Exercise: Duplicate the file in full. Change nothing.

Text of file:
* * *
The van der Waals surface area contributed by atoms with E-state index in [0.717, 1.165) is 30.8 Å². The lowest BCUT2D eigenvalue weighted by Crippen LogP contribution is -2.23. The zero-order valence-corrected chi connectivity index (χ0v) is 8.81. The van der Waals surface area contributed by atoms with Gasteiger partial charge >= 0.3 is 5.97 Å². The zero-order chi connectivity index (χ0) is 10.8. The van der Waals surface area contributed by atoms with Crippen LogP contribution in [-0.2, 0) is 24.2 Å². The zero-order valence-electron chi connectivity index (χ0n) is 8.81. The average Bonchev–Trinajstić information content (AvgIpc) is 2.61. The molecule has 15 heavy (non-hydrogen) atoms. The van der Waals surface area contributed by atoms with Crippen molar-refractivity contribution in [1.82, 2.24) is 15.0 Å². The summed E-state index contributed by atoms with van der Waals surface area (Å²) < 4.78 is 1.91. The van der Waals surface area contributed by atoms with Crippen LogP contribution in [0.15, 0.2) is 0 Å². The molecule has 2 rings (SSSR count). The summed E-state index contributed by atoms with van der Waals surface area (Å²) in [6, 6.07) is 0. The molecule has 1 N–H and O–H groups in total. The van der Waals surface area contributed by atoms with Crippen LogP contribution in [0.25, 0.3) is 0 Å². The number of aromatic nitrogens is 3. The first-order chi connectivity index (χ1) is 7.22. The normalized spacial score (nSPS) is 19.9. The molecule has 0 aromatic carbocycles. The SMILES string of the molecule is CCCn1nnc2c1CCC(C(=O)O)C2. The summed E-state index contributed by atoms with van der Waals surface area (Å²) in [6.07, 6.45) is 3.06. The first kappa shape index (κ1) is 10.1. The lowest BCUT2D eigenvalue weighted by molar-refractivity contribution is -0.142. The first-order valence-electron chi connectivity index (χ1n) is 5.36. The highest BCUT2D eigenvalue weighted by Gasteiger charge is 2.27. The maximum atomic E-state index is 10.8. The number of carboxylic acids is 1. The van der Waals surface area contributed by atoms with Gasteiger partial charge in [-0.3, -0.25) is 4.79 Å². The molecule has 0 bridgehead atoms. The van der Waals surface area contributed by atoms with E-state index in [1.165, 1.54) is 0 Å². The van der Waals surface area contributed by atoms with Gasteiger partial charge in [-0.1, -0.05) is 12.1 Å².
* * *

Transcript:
The van der Waals surface area contributed by atoms with E-state index in [0.717, 1.165) is 30.8 Å². The lowest BCUT2D eigenvalue weighted by Crippen LogP contribution is -2.23. The zero-order valence-corrected chi connectivity index (χ0v) is 8.81. The van der Waals surface area contributed by atoms with Gasteiger partial charge >= 0.3 is 5.97 Å². The zero-order chi connectivity index (χ0) is 10.8. The van der Waals surface area contributed by atoms with Crippen LogP contribution in [-0.2, 0) is 24.2 Å². The zero-order valence-electron chi connectivity index (χ0n) is 8.81. The average Bonchev–Trinajstić information content (AvgIpc) is 2.61. The molecule has 15 heavy (non-hydrogen) atoms. The van der Waals surface area contributed by atoms with Crippen molar-refractivity contribution in [1.82, 2.24) is 15.0 Å². The summed E-state index contributed by atoms with van der Waals surface area (Å²) < 4.78 is 1.91. The van der Waals surface area contributed by atoms with Crippen LogP contribution in [0.15, 0.2) is 0 Å². The molecule has 2 rings (SSSR count). The summed E-state index contributed by atoms with van der Waals surface area (Å²) in [6, 6.07) is 0. The molecule has 1 N–H and O–H groups in total. The van der Waals surface area contributed by atoms with Crippen LogP contribution in [0.25, 0.3) is 0 Å². The number of aromatic nitrogens is 3. The first-order chi connectivity index (χ1) is 7.22. The normalized spacial score (nSPS) is 19.9. The molecule has 0 aromatic carbocycles. The SMILES string of the molecule is CCCn1nnc2c1CCC(C(=O)O)C2. The summed E-state index contributed by atoms with van der Waals surface area (Å²) in [6.07, 6.45) is 3.06. The first kappa shape index (κ1) is 10.1. The lowest BCUT2D eigenvalue weighted by molar-refractivity contribution is -0.142. The first-order valence-electron chi connectivity index (χ1n) is 5.36. The highest BCUT2D eigenvalue weighted by Gasteiger charge is 2.27. The maximum atomic E-state index is 10.8. The number of carboxylic acids is 1. The van der Waals surface area contributed by atoms with Gasteiger partial charge in [-0.3, -0.25) is 4.79 Å². The molecule has 0 bridgehead atoms. The van der Waals surface area contributed by atoms with E-state index in [1.165, 1.54) is 0 Å². The van der Waals surface area contributed by atoms with Gasteiger partial charge in [-0.1, -0.05) is 12.1 Å².